As Kimberly-Clark goes national with its Scott Naturals toilet paper—the environmentally friendly version without a center tube—some think that the brand could go further and perhaps own the category.
For example, why not use 100 percent recycled paper, instead of less than 50 percent? Or, how about no longer whitening the paper? Well, if, as a result of such changes, the paper quality dips and the price goes up, K-C runs the risk of losing consumers. And right now, the company isn't prepared to take that risk.
"We found that adding recycled content compromised the quality and softness of the toilet paper," said Jared Mackrory, brand manager for Scott. "We are still researching alternative fibers and evaluating them based on quality and availability for potential use in the future. Right now we’re making a difference where we can."
Still, one vocal critic of brands that waste paper, Allen Hershkowitz of the National Resources Defense Council, believes that consumers will adjust, particularly for a product you only use once.
"If people say, 'Well, it’s not soft enough,' well, I say, 'Baloney.'" said Hershkowitz, a senior scientist at the council. "There’s soft and there’s soft enough. Let’s get real. This is something we use and flush down the toilet."
Besides, Hershkowitz added, "We’re cutting down forests that have existed for centuries to make a product that we use for five seconds."
Scott Naturals, which initially launched in Northeastern test markets in 2010, is made with 40 percent recycled fibers and packaged with 20 percent recycled materials. While the company declined to provide sales data, Mackrory indicated that, based on its performance in test markets, the company is confident in the appeal of the product. "In those markets, Scott Naturals tube-free sales were in the top third or better in the bath category at key retailers," said Mackrory. "This response is why we are excited to be rolling out the product nationally."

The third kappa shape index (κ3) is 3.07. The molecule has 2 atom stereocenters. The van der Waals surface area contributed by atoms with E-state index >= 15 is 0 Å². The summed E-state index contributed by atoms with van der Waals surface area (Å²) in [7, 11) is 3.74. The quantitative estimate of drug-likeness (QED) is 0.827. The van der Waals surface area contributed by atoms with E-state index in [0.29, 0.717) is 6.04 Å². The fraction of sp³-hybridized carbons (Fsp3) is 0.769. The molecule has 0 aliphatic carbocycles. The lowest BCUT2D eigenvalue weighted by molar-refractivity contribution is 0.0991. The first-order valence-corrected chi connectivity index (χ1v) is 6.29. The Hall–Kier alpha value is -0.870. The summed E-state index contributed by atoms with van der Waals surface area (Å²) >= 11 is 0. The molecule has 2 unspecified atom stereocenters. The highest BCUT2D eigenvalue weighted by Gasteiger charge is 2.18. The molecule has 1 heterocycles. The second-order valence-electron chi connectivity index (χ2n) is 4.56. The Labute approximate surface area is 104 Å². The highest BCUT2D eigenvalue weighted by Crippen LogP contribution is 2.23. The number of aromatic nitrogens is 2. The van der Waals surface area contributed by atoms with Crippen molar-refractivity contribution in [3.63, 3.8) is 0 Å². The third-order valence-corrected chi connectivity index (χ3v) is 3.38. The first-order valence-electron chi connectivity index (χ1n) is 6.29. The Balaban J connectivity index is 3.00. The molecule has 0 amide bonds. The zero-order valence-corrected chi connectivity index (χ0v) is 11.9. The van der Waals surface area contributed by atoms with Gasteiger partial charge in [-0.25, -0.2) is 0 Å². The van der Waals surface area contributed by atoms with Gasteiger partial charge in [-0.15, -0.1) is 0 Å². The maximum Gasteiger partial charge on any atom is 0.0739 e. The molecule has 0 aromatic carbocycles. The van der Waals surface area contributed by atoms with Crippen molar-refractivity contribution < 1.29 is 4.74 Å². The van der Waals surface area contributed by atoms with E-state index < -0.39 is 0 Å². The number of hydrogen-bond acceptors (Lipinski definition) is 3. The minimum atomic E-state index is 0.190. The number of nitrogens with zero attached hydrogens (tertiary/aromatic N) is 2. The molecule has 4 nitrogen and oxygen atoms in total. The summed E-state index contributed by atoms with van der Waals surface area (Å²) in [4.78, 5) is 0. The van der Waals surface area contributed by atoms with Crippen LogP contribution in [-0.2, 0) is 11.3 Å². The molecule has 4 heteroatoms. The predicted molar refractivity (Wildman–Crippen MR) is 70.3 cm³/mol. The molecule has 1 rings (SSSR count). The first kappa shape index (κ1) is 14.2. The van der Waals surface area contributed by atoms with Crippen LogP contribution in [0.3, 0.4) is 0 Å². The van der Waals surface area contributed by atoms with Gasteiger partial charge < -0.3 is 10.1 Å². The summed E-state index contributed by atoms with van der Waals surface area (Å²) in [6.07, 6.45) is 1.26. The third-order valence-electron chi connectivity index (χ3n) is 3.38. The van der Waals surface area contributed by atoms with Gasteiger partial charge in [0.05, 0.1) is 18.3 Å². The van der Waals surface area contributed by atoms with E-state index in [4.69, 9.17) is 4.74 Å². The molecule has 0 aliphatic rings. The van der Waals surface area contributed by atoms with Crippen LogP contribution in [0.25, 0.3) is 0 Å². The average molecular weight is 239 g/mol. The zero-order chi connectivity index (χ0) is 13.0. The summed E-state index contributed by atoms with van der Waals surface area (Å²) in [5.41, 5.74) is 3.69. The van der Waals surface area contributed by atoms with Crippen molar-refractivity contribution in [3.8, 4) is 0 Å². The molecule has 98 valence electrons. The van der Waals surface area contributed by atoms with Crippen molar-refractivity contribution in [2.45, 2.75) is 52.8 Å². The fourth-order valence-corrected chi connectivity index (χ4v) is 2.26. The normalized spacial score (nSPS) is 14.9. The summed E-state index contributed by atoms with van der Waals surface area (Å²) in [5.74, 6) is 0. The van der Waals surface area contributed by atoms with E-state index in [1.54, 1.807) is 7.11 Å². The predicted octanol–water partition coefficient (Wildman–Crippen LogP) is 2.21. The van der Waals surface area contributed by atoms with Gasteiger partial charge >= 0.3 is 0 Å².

By doing away with tubes, Scott Naturals conceivably will put a dent in the roughly 17 billion cardboard toilet paper tubes that are thrown away—and not recycled—each year. The environmental impact of the tubes, the brand says in a new campaign from lead agency Tris3ct in Chicago, could fill the Empire State Building. Twice.
As Mackrory explained, "The tube is something that’s really not needed by consumers and is extremely wasteful." He added that the brand gives consumers "an option to be more sustainable than they are today, in a way that doesn’t sacrifice some of the things that they find to be necessary."
Despite Hershkowitz' belief that K-C could go further in its environmental efforts, he credited the company with making strides.
"When they come out with getting rid of the tube, the logical thing to say is, ‘Is that the best that they could do?’ No, it's not," he said. "But I wouldn't label this greenwashing. I'd say this is a helpful initiative."
Along the same lines, Kimberly-Clark has taken other steps to make their products more sustainable. Last year, the company began using fibers certified by the Forest Stewardship Council in its tissue products. By 2025, Kimberly-Clark expects to transition at least half of its wood fiber, which is sourced from natural forests, to alternative fibers.